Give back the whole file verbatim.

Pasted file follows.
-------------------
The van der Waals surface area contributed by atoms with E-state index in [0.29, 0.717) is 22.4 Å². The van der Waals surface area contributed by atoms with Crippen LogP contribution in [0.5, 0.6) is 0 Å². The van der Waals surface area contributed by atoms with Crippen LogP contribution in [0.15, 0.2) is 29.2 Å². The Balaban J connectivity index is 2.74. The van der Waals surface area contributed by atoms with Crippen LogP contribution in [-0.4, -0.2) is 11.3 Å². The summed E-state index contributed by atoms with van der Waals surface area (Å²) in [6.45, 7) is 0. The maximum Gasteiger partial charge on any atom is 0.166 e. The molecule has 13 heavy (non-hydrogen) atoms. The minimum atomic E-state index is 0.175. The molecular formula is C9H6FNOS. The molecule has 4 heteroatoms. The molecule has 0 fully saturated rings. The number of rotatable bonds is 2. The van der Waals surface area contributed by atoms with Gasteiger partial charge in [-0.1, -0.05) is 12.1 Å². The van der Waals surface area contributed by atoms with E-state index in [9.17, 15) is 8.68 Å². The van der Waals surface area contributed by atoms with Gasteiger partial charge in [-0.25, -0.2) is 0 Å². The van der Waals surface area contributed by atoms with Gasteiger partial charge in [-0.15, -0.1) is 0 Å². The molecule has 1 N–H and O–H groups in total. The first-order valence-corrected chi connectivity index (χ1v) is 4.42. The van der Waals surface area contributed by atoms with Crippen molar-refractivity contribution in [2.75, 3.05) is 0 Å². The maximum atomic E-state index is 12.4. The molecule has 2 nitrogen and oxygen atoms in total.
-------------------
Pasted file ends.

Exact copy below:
The van der Waals surface area contributed by atoms with E-state index in [0.29, 0.717) is 22.4 Å². The van der Waals surface area contributed by atoms with Crippen LogP contribution in [0.5, 0.6) is 0 Å². The van der Waals surface area contributed by atoms with Crippen LogP contribution in [0.15, 0.2) is 29.2 Å². The Balaban J connectivity index is 2.74. The van der Waals surface area contributed by atoms with Crippen LogP contribution in [-0.4, -0.2) is 11.3 Å². The summed E-state index contributed by atoms with van der Waals surface area (Å²) in [6.45, 7) is 0. The maximum Gasteiger partial charge on any atom is 0.166 e. The molecule has 13 heavy (non-hydrogen) atoms. The minimum atomic E-state index is 0.175. The molecular formula is C9H6FNOS. The molecule has 4 heteroatoms. The molecule has 0 fully saturated rings. The number of rotatable bonds is 2. The van der Waals surface area contributed by atoms with Gasteiger partial charge in [-0.1, -0.05) is 12.1 Å². The van der Waals surface area contributed by atoms with E-state index in [9.17, 15) is 8.68 Å². The van der Waals surface area contributed by atoms with Gasteiger partial charge in [-0.25, -0.2) is 0 Å². The van der Waals surface area contributed by atoms with Gasteiger partial charge in [-0.15, -0.1) is 0 Å². The molecule has 1 N–H and O–H groups in total. The first-order valence-corrected chi connectivity index (χ1v) is 4.42. The van der Waals surface area contributed by atoms with Crippen molar-refractivity contribution in [2.75, 3.05) is 0 Å². The maximum atomic E-state index is 12.4. The molecule has 2 nitrogen and oxygen atoms in total.